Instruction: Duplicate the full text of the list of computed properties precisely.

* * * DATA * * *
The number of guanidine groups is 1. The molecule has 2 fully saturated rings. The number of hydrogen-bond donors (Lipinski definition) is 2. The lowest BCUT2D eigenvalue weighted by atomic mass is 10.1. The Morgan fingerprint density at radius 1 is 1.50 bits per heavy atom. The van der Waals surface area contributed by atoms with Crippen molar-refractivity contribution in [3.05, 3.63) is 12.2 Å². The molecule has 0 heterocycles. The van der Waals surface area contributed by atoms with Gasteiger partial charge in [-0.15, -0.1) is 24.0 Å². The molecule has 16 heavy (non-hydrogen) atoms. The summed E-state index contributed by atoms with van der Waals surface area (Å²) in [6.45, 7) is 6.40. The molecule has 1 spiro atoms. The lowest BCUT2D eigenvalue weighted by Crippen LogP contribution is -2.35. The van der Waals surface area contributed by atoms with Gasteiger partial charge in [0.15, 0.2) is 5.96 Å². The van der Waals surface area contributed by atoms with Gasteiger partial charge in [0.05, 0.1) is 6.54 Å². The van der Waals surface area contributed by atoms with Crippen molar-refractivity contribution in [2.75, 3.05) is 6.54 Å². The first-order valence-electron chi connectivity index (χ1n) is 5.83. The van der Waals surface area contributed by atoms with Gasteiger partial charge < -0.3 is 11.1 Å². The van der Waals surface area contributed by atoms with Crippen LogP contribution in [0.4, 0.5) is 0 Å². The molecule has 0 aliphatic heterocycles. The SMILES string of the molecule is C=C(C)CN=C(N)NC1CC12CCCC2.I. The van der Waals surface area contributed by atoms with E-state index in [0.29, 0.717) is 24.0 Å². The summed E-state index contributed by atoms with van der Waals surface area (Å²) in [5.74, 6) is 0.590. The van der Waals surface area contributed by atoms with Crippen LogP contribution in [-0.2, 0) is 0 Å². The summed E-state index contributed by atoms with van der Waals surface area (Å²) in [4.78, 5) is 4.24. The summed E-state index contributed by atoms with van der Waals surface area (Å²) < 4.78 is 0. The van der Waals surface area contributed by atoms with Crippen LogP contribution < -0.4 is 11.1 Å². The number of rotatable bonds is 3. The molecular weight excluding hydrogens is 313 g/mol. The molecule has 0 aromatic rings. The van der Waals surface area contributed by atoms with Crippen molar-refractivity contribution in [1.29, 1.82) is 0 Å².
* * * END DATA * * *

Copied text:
The number of guanidine groups is 1. The molecule has 2 fully saturated rings. The number of hydrogen-bond donors (Lipinski definition) is 2. The lowest BCUT2D eigenvalue weighted by atomic mass is 10.1. The Morgan fingerprint density at radius 1 is 1.50 bits per heavy atom. The van der Waals surface area contributed by atoms with Crippen molar-refractivity contribution in [3.05, 3.63) is 12.2 Å². The molecule has 0 heterocycles. The van der Waals surface area contributed by atoms with Gasteiger partial charge in [-0.15, -0.1) is 24.0 Å². The molecule has 16 heavy (non-hydrogen) atoms. The summed E-state index contributed by atoms with van der Waals surface area (Å²) in [6.45, 7) is 6.40. The molecule has 1 spiro atoms. The lowest BCUT2D eigenvalue weighted by Crippen LogP contribution is -2.35. The van der Waals surface area contributed by atoms with Gasteiger partial charge in [0.15, 0.2) is 5.96 Å². The van der Waals surface area contributed by atoms with Gasteiger partial charge in [0.05, 0.1) is 6.54 Å². The van der Waals surface area contributed by atoms with Crippen molar-refractivity contribution in [2.75, 3.05) is 6.54 Å². The first-order valence-electron chi connectivity index (χ1n) is 5.83. The van der Waals surface area contributed by atoms with Gasteiger partial charge < -0.3 is 11.1 Å². The van der Waals surface area contributed by atoms with Crippen LogP contribution in [0.4, 0.5) is 0 Å². The molecule has 0 aliphatic heterocycles. The SMILES string of the molecule is C=C(C)CN=C(N)NC1CC12CCCC2.I. The van der Waals surface area contributed by atoms with E-state index in [0.29, 0.717) is 24.0 Å². The summed E-state index contributed by atoms with van der Waals surface area (Å²) in [5.74, 6) is 0.590. The van der Waals surface area contributed by atoms with Crippen LogP contribution in [-0.2, 0) is 0 Å². The summed E-state index contributed by atoms with van der Waals surface area (Å²) in [4.78, 5) is 4.24. The summed E-state index contributed by atoms with van der Waals surface area (Å²) < 4.78 is 0. The van der Waals surface area contributed by atoms with Crippen LogP contribution < -0.4 is 11.1 Å². The number of rotatable bonds is 3. The molecular weight excluding hydrogens is 313 g/mol. The molecule has 0 aromatic rings. The van der Waals surface area contributed by atoms with Crippen molar-refractivity contribution in [1.29, 1.82) is 0 Å².